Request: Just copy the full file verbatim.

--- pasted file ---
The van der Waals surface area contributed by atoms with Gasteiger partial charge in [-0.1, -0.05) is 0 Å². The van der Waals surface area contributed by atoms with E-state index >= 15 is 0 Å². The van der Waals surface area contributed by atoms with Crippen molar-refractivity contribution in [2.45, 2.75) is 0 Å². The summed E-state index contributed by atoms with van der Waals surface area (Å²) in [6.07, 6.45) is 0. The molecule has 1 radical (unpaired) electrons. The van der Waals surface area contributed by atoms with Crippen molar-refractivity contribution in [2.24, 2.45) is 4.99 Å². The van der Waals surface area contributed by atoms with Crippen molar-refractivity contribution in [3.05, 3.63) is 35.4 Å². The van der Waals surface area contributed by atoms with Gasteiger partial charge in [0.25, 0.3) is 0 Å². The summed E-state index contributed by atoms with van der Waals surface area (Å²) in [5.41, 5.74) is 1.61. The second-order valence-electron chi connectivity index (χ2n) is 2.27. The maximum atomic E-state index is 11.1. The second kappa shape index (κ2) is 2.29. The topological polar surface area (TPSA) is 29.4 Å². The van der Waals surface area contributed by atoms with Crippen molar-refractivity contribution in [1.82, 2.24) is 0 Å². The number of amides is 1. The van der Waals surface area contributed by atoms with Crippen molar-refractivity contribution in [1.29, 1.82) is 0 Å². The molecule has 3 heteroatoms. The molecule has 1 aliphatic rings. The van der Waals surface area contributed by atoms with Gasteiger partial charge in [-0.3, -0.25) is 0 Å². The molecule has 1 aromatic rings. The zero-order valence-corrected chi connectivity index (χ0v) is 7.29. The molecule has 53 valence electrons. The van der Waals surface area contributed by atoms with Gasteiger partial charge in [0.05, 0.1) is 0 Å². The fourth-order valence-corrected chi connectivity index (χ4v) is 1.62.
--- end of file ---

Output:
The van der Waals surface area contributed by atoms with Gasteiger partial charge in [-0.1, -0.05) is 0 Å². The van der Waals surface area contributed by atoms with E-state index >= 15 is 0 Å². The van der Waals surface area contributed by atoms with Crippen molar-refractivity contribution in [2.45, 2.75) is 0 Å². The summed E-state index contributed by atoms with van der Waals surface area (Å²) in [6.07, 6.45) is 0. The molecule has 1 radical (unpaired) electrons. The van der Waals surface area contributed by atoms with Crippen molar-refractivity contribution in [2.24, 2.45) is 4.99 Å². The van der Waals surface area contributed by atoms with Crippen molar-refractivity contribution in [3.05, 3.63) is 35.4 Å². The van der Waals surface area contributed by atoms with Gasteiger partial charge in [0.25, 0.3) is 0 Å². The summed E-state index contributed by atoms with van der Waals surface area (Å²) in [5.41, 5.74) is 1.61. The second-order valence-electron chi connectivity index (χ2n) is 2.27. The maximum atomic E-state index is 11.1. The second kappa shape index (κ2) is 2.29. The topological polar surface area (TPSA) is 29.4 Å². The van der Waals surface area contributed by atoms with Crippen molar-refractivity contribution in [1.82, 2.24) is 0 Å². The number of amides is 1. The van der Waals surface area contributed by atoms with Crippen molar-refractivity contribution in [1.29, 1.82) is 0 Å². The molecule has 3 heteroatoms. The molecule has 1 aliphatic rings. The van der Waals surface area contributed by atoms with Gasteiger partial charge in [-0.3, -0.25) is 0 Å². The molecule has 1 aromatic rings. The zero-order valence-corrected chi connectivity index (χ0v) is 7.29. The molecule has 53 valence electrons. The van der Waals surface area contributed by atoms with Gasteiger partial charge in [0.05, 0.1) is 0 Å². The fourth-order valence-corrected chi connectivity index (χ4v) is 1.62.